Around the same time, it also become clear, based on in vivo and clinical observations, that there are several types of diabetes. And that medical innovations and treatments should address the different types distinctively.
With the 80s also came improved medical devices. First developed in the 1960s, insulin pumps become widely available. They ensured patients could benefit from insulin when and where they required it, throughout the day. In 1985, the insulin pen, particularly, improved the quality of life for people living with diabetes by eliminating the need for cumbersome glass syringes.
More effective insulin formulations
As the years progressed, so did insulin formulations. In 1996, insulin analogs were first introduced. These rapid-acting, long-acting and premixed formulations, closely mimic the body’s natural pattern of releasing insulin. But they have modifications that ensure more predictable absorption. This makes it easier for people to plan around mealtimes, avoid low blood sugar levels and reduce the risk of weight gain.
“There are a combination of short acting and long acting insulin analogs for people with type 1 diabetes. Fine tuning and tweaking those analogs have led to some nice advancements in the way that insulin is absorbed,” adds Misra.
Treating type-2 diabetes
In type 1 diabetes, the body stops producing insulin. In type 2 diabetes the body fails to regulate and use sugar (glucose) as a fuel effectively, even though insulin is still produced.
In 2005 two new treatment options for type 2 diabetes appeared: GLP-1 agonists, and later SGLT-2. These drugs derived from the venom of the Gila monster, a venomous lizard native to the Southwestern United States and the northwest of Mexico, and work by enhancing the natural secretion of insulin while also reducing appetite and food intake.
The lizard protein is approximately 50% identical to a hormone released from the human digestive tract that helps regulate insulin but remains effective much longer than the human counterpart. In 2019, an oral version of the treatment became available to patients. This has been a major breakthrough that further expands treatment options. This innovative tablet eliminated the need for injections – a welcome relief for many patients.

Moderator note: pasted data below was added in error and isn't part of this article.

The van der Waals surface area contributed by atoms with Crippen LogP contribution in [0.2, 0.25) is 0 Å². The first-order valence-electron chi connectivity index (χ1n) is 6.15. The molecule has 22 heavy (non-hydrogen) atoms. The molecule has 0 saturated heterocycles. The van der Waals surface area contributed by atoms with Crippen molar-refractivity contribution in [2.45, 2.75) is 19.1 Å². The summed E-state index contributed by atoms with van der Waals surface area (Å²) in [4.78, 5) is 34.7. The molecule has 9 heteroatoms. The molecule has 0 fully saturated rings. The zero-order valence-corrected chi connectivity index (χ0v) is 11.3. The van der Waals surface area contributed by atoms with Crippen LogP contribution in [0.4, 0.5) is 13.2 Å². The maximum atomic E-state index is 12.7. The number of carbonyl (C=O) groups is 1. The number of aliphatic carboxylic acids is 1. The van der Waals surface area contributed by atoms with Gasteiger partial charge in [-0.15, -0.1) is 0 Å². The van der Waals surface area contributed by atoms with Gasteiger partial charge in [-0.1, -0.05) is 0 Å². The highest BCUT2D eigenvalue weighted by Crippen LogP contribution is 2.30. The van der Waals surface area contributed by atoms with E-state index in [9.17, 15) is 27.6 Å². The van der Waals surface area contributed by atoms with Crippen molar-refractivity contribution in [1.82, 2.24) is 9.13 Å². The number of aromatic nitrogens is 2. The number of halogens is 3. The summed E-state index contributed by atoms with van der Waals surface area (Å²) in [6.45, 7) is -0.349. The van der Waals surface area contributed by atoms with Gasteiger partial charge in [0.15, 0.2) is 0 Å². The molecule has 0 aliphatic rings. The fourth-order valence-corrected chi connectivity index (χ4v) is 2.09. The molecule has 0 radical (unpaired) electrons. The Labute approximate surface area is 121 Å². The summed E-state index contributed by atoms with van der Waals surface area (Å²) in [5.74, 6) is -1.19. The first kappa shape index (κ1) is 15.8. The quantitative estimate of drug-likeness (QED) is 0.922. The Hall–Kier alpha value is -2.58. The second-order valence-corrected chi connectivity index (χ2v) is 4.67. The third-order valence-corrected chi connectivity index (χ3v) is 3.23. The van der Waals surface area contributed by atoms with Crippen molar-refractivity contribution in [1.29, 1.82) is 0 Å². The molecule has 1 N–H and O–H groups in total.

Looking to the future
“The accumulation of data has been really important,” explains Dr Aileen King senior Lecturer in pharmacology at King’s College London. “I don’t think there have been that many “eureka” moments since the discovery of diabetes and insulin. Every individual researcher has added a little information at a time, their contribution to improve our understanding of the disease and patient care. Together, one question at the time, they have collectively chipped away at the problem”.
Based on over 20 years of research and laborious work, researchers are, for example, inching nearer to stem cell therapies to treat diabetes. But like most progress, this didn’t happen overnight.
King adds: “In the last 100 years, we’ve found absolutely loads about diabetes. But it remains a complicated, multifactorial disease. We need multiple scientists, working on multiple aspects, trying to put the pieces together. Animal research is still a big part of that equation. We need to look at whole organisms because diabetes can just as much involve the pancreas than the immune system (for type 1), the muscles or the liver. And even once you start understanding what is causing the disease, turning the information into an actual treatment can be tricky. If it were simple, we would have found a cure a long time ago.”
Despite a century of science that has advanced from soup like extracts of animal organ to genetically engineered compounds, we still await a cure for diabetes. We can however expect treatments for the condition to carry on improving.